He now very much regrets that he allowed his staff to carry such burdens - and that he himself dropped many of his own interests. "I had a senior position in the National Association of Head Teachers and I was a keen badminton player, and I gave it all up. That was quite wrong."
His family life suffered. "I woke up most nights thinking about things, and I needed help to make me sleep better. My wife tells me I was irritable and not the pleasant husband I have been for 25 years. She put up with a lot before she told me, but we have a strong marriage and now we can look back and laugh. "
In the end, again, the actual inspection went well. The report was excellent, and the team "bent over backwards to be positive and point the way forward for us."
In a sense, laying blame either on over-sensitive teachers or on hard-nosed inspection is not the point. What is clear is that no inspection system can bring about improvement if it does not have the confidence of those being inspected. Teacher conference organisers this year were inundated with motions critical of OFSTED - particularly of the plan to grade named teachers - and it seems obvious that OFSTED has to do a better job of convincing the profession that its purpose is fundamentally positive.
That there is the possibility of progress in this is shown by the experience of the many heads and teachers who find that the experience is not so bad after all and who now think that, in the words of Roy Ticehurst, "We went over the top when it wasn't necessary. We needn't have worried about the window dressing." Many inspectors, clearly, are sensitive to the feelings their presence evokes. One registered inspector I know expressly asks his team to "remember that this is the first time these teachers have been inspected. Think how you would have felt." Another, determined to avoid the kind of Friday afternoon bombshell described by the wife of the head whose school failed, makes a point of signalling to the head as early as possible - usually on Tuesday morning - how the inspection, in general terms, is going. Then on Wednesday afternoon comes a much more detailed talk, indicating both good and bad points to be followed up over the final days.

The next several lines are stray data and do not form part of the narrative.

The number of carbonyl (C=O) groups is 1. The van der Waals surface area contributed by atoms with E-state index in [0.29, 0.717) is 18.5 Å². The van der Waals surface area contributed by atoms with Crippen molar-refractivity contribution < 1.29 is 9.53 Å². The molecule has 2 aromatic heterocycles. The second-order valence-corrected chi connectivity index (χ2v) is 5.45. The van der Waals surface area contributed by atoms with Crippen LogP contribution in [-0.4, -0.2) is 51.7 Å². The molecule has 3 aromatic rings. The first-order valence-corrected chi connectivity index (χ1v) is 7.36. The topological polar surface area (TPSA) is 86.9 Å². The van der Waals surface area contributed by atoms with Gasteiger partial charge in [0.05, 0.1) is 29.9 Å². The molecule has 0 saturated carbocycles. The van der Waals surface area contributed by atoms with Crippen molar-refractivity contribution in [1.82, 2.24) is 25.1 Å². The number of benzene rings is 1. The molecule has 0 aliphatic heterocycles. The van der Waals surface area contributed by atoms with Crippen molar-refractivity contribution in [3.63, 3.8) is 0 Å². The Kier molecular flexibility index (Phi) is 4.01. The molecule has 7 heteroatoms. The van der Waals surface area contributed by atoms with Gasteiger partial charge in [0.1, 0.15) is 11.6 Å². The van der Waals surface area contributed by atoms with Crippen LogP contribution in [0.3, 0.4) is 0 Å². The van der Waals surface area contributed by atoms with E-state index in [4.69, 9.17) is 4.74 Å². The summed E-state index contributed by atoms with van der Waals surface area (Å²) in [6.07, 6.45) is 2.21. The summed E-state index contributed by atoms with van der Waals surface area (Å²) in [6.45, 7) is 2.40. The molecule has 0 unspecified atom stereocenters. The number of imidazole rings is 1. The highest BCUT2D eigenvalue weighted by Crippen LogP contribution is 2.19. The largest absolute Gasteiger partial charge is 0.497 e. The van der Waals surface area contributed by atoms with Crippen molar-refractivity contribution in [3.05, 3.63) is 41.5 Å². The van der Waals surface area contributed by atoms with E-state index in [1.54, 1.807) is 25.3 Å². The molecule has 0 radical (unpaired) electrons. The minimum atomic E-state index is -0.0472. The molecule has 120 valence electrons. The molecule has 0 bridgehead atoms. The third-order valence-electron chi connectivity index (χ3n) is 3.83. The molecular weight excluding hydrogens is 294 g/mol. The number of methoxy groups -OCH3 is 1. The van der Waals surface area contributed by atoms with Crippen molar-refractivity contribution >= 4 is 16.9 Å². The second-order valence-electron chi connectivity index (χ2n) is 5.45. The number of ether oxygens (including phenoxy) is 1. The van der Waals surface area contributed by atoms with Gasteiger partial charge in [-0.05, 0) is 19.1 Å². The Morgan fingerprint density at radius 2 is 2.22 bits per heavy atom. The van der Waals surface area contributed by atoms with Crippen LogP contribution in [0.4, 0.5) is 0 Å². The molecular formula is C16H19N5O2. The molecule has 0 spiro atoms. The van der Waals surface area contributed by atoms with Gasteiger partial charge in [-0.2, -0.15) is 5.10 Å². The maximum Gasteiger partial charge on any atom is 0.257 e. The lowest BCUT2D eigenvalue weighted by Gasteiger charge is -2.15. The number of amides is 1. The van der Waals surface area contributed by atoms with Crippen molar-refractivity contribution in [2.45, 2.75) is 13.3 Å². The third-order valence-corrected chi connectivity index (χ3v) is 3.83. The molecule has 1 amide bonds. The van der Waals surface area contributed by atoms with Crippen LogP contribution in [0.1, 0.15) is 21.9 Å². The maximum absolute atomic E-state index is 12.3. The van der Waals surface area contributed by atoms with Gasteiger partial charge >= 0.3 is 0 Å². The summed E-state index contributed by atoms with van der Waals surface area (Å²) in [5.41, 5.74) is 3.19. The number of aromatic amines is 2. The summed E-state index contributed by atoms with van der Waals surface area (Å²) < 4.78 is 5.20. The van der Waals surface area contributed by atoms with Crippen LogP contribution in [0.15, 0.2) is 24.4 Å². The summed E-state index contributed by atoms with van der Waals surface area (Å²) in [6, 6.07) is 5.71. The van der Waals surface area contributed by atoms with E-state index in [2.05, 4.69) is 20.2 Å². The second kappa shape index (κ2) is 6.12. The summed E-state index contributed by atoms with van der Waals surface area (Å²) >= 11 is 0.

At the same time, there are enough horror stories around to make it clear that OFSTED needs to look at the way some inspectors work. The wife of the "failed" head described the reaction of her husband's doctor. "He found it beyond belief that someone of the status of a head teacher could be left in that state by something which is meant to improve standards."
And a recently appointed village school head was convinced that her inspection team took advantage of her inexperience - by for example "Asking my chair of governors to leave the room when they gave verbal feedback". (Stiffening the supportive resolve of governors as their schools face inspection is a fruitful area for development. Consultants at The Grubb Institute are working on this with governors in some London boroughs.) Every teacher to whom I spoke accepts the principle of monitoring. What they yearn for, though, is dialogue with the inspector. Significantly, the heads who feel most positive about inspection have been seen by teams which have informally exceeded the basic brief by offering some pointers for improvement. "Our team were very good at that, " said one head, "and went beyond the requirements in doing it."
In fact, inspectors expressly should not give advice - the principle that inspection and development are separate is enshrined in OFSTED's brief. Registered inspectors tell of chairmen of governors who make appointments to seek more advice, and individual teachers who approach them for help. Both are disappointed to be told they cannot have it - though some inspectors confess that they will at the end of the week take off the OFSTED hat and "have professional discussion with" (carefully distinguished from "give advice to") the head.
In the absence from the system of this dialogue, the danger is that even if teachers learn not to fear OFSTED inspection, then they are unlikely to see it as helpful. As it is, there are many teachers ready to echo Jane Barker's conclusion that "It was nice to have a pat on the head and we had a brilliant party afterwards - but the system is very flawed."